Padilla told to publicly apologize over ‘womanizing’ remark
MANILA, Philippines — Gabriela Party Rep. Arlene Brosas of Gabriela Party has demanded an apology from Senator Robin Padilla over his remark on wanting to resign from his post since it keeps him away from time spent with women.
Padilla had earlier voiced his support for charter change, claiming it would not touch on political amendments. The senator then expressed his desire to leave the Senate because he believes he “cannot have women here.”
READ: Padilla assures Cha-cha will only cover economic provisions, not political
His remark, however, displeased Brosas who called it “unbecoming of a public official.”
She further argued that Padilla’s statement violates the Code of Conduct for Public Officials, which states that “public officials and employees shall always uphold the public interest over and above personal interest.”
“It reeks of misogyny and toxic masculinity, which should not be tolerated in this society,” Brosas said in a statement on Wednesday.
The Makabayan lawmaker urged Padilla to issue a public apology and “uphold his sworn duty as a legislator with utmost devotion and respect to Filipino women.”
Brosas then reminded the neophyte senator that his job entails “addressing gaps in current laws and not womanizing.”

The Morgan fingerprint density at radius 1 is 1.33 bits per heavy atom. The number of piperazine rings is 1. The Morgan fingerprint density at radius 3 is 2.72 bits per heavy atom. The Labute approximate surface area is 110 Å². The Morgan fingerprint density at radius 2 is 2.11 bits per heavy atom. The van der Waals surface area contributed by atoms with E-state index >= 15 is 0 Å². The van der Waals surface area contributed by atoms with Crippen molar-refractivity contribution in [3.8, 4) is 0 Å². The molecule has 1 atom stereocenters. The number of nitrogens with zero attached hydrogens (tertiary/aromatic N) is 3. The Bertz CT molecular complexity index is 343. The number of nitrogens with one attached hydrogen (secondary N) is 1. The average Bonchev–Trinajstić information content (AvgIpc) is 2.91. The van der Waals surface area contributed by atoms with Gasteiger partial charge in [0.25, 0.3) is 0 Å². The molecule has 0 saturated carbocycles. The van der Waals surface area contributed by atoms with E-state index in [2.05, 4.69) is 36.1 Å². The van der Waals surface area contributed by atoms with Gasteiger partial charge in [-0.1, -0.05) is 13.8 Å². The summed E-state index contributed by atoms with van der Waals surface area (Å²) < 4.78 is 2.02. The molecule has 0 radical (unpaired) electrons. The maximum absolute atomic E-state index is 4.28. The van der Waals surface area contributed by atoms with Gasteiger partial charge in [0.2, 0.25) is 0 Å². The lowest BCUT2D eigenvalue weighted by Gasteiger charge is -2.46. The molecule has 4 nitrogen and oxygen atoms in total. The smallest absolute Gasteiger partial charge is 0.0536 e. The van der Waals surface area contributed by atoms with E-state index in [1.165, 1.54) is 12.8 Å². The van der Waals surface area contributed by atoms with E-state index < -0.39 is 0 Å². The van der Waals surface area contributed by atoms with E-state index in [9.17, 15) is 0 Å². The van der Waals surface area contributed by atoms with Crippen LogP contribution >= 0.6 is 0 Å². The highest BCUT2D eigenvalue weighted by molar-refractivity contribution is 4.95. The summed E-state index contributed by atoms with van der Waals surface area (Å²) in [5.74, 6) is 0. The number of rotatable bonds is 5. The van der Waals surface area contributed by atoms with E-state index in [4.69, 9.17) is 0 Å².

“Women should not be treated like mere objects that men can use in their spare time,” she added.
Brosas accused Padilla of resorting to “uncalled for macho theatrics” to divert attention from issues concerning the proposed charter change.
She also noted that Padilla had earlier filed a Senate resolution reviving the push for the country to shift to federalism and have a parliamentary government.
Brosas pointed out this is “a clear political amendment in the Constitution.”
Padilla, who leads the Senate committee on constitutional amendments, is pushing for charter change via constituent assembly where both chambers of Congress would vote separately.
But some of his colleagues in the Senate believe that making modifications to the 1987 Constitution is unnecessary now.
READ: Koko Pimentel, Grace Poe, Nancy Binay: Cha-cha is not needed at this time
Even President Ferdinand Marcos Jr. drew the line and said charter change is not among the priorities of his administration as he argued that “there are so many other things that we need to do first.”
READ: Charter change not needed to get foreign investments – Marcos
Following Marcos’ pronouncement, more senators jumped the wagon and pushed for Congress to redirect its attention to the priority measures of the administration.
READ: Senate scuttles charter-change bid as it backs Marcos Jr.’s stand
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